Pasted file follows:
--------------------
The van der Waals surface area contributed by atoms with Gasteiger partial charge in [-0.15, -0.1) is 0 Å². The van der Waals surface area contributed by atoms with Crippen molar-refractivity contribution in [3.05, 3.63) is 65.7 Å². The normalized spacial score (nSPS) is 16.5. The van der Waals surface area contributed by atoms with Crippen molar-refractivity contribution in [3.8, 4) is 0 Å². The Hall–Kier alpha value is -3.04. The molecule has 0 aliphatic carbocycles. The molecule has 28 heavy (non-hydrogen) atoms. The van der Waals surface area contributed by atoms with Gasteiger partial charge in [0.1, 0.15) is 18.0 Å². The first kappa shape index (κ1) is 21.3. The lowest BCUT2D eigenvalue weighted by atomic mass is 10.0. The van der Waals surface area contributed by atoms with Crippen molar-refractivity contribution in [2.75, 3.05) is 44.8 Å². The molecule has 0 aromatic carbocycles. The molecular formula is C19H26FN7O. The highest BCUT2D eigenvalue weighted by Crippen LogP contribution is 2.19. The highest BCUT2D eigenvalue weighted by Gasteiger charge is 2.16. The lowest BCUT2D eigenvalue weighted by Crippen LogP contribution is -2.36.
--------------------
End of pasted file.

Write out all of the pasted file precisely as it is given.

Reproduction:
The van der Waals surface area contributed by atoms with Gasteiger partial charge in [-0.15, -0.1) is 0 Å². The van der Waals surface area contributed by atoms with Crippen molar-refractivity contribution in [3.05, 3.63) is 65.7 Å². The normalized spacial score (nSPS) is 16.5. The van der Waals surface area contributed by atoms with Crippen molar-refractivity contribution in [3.8, 4) is 0 Å². The Hall–Kier alpha value is -3.04. The molecule has 0 aliphatic carbocycles. The molecule has 28 heavy (non-hydrogen) atoms. The van der Waals surface area contributed by atoms with Gasteiger partial charge in [0.1, 0.15) is 18.0 Å². The first kappa shape index (κ1) is 21.3. The lowest BCUT2D eigenvalue weighted by atomic mass is 10.0. The van der Waals surface area contributed by atoms with Crippen molar-refractivity contribution in [2.75, 3.05) is 44.8 Å². The molecule has 0 aromatic carbocycles. The molecular formula is C19H26FN7O. The highest BCUT2D eigenvalue weighted by Crippen LogP contribution is 2.19. The highest BCUT2D eigenvalue weighted by Gasteiger charge is 2.16. The lowest BCUT2D eigenvalue weighted by Crippen LogP contribution is -2.36.